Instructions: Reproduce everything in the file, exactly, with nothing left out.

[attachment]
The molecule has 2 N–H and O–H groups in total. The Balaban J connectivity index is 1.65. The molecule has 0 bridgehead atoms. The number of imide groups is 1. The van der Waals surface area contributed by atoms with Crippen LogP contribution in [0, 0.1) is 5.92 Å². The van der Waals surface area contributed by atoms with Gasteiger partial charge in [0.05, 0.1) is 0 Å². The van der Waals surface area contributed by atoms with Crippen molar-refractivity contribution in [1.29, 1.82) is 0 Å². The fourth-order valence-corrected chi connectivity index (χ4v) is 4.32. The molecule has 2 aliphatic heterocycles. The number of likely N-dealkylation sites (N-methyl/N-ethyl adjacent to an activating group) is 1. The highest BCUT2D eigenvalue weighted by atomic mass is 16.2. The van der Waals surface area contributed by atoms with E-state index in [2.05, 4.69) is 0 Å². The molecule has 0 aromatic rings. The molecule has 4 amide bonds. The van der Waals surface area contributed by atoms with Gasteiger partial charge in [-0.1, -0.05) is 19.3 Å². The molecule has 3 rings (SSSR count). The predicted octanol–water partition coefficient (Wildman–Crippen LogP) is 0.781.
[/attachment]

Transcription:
The molecule has 2 N–H and O–H groups in total. The Balaban J connectivity index is 1.65. The molecule has 0 bridgehead atoms. The number of imide groups is 1. The van der Waals surface area contributed by atoms with Crippen LogP contribution in [0, 0.1) is 5.92 Å². The van der Waals surface area contributed by atoms with Gasteiger partial charge in [0.05, 0.1) is 0 Å². The van der Waals surface area contributed by atoms with Crippen molar-refractivity contribution in [1.29, 1.82) is 0 Å². The fourth-order valence-corrected chi connectivity index (χ4v) is 4.32. The molecule has 2 aliphatic heterocycles. The number of likely N-dealkylation sites (N-methyl/N-ethyl adjacent to an activating group) is 1. The highest BCUT2D eigenvalue weighted by atomic mass is 16.2. The van der Waals surface area contributed by atoms with E-state index in [2.05, 4.69) is 0 Å². The molecule has 0 aromatic rings. The molecule has 4 amide bonds. The van der Waals surface area contributed by atoms with Gasteiger partial charge in [-0.1, -0.05) is 19.3 Å². The molecule has 3 rings (SSSR count). The predicted octanol–water partition coefficient (Wildman–Crippen LogP) is 0.781.